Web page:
Friday July 10, 2015
06:23 AM GMT+8
KUALA LUMPUR, July 10 — The zeal with which the Malaysian Communications and Multimedia Commission (MCMC) issued a warning to internet users against spreading false information about state-owned 1Malaysia Development Berhad (1MDB) has raised eyebrows among the country’s legal experts.
Lawyers told Malay Mail Online that the internet regulator’s caution yesterday, coupled with a reminder of the penalty risks, appear to be an overreaction by a federal agency to Malaysians having fun with the #1MDB topics that have been trending online.
“If indeed there is information which is false or defamatory being circulated by the public, it is open for 1MDB to take legal action or to prevent the circulation of these false or defamatory information. Not for the state to step in,” Syahredzan Johan said when contacted yesterday.
The civil liberties lawyer also questioned MCMC’s move to use state resources to protect a company that has the power to take legal action to protect its own interests.
Human rights lawyer Andrew Khoo noted MCMC’s warning was issued on the heels of revelations of alleged financial irregularities in the strategic investment fund this past week.
Because of the timing, he believes the federal agency’s action to be an attempt to “assist in protecting the personal image and reputation of the prime minister” who was linked by US-based daily Wall Street Journal (WSJ) to transfers of nearly US$700 million (RM2.6 billion) from the debt-riddled 1MDB.
“The allegations and the alleged documents are matters which are already in the public domain. The news reports are already readily accessible on the Internet.
“It is a waste of time and effort to try and bIock these from being discussed or disseminated. The rakyat have the right to freedom of information, to freely hold opinions, and to share those opinions. As long as they are not advocating hate speech or violent conduct MCMC should not allow itself to be manipulated by partisan politics,” Khoo said.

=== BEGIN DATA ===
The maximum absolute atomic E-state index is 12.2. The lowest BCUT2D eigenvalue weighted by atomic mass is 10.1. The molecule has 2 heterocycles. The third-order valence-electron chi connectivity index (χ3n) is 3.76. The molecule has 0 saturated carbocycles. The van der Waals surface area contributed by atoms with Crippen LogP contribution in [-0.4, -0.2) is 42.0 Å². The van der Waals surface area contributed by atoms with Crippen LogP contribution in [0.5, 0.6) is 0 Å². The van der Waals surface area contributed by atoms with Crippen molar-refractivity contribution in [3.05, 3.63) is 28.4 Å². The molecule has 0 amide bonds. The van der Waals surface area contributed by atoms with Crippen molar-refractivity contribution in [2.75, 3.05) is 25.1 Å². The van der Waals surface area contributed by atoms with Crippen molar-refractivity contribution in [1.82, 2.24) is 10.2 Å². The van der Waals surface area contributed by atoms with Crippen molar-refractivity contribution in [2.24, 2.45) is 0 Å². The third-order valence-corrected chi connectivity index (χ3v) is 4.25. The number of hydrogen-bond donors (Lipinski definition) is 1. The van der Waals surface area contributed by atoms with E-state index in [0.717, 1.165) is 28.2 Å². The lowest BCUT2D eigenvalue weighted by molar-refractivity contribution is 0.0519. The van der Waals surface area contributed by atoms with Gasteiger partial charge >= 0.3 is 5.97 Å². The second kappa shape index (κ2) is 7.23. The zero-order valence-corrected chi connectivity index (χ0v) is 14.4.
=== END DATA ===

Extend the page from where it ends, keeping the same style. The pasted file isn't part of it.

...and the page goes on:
He said government agencies and government machinery must not be abused to protect the reputation of politicians, even if it is the prime minister.
“Surely it has better things to do,” Khoo said.
Eric Paulsen too questioned MCMC’s priorities, saying there were greater concerns facing the country currently, giving as examples the spread of hate speech online and the use of social media by militant Islamist groups to influence young Malaysians into joining their terror campaigns.
“Surely MCMC must know that you can’t jail and fine every social media user for making fun of 1MDB etc.
“This is a matter of public interest, so all the more reason discussions and jokes about it,” said the executive director of legal aid group Lawyers for Liberty.
He also promised to defend anyone charged with making fun of 1MDB.
Like Syahredzan, Paulsen said MCMC should not be policing the internet on matters that concerned the reputation of a public-listed company.
Lawyer and popular social commentator Azhar Harun said MCMC should be able to distinguish between satirical remarks and those that are “seriously annoying or harassing people”.
Many Malaysians, he said, are deeply concerned, disappointed and angry with the country’s current situation and have resorted to satire and parody as a coping mechanism.
“I view it as creating fear to stop people from discussing certain issues that are deemed sensitive, so this so-called advice is given, this infringes on freedom of speech.
“We need to protect freedom of speech first and not find ways to curb it. And only when that freedom is really abused, and that abuse threaten public order, national security, only then I say we should curb freedom of speech, otherwise things like memes, why are we so serious about these things?” Azhar asked.
In a statement on its Facebook page yesterday, MCMC said sharing false news or altered images related to the investigation on the state-owned fund on social media or on mobile messaging app WhatsApp could be a violation of Section 211 or Section 233 of the Communications and Multimedia Act 1998.
Sections 211 and 233 of the law concern state it is an offence for people to provide electronic content that is indecent, obscene, false, menacing or offensive with the intent to annoy, abuse, threaten or harass any person, punishable by a fine of not more than RM50,000 or imprisonment of not more than one year.
“The public is advised to stop sharing images that have been altered, false news or any speculation on the investigation on 1MDB through social media, including the WhatsApp application,” it said.
Contacted for clarification, MCMC Strategic Communications senior director told Malay Mail Online that satire, parody and fiction are not included as an offence, quoting Part 7.3 of the Malaysian Communications and Multimedia Content Code.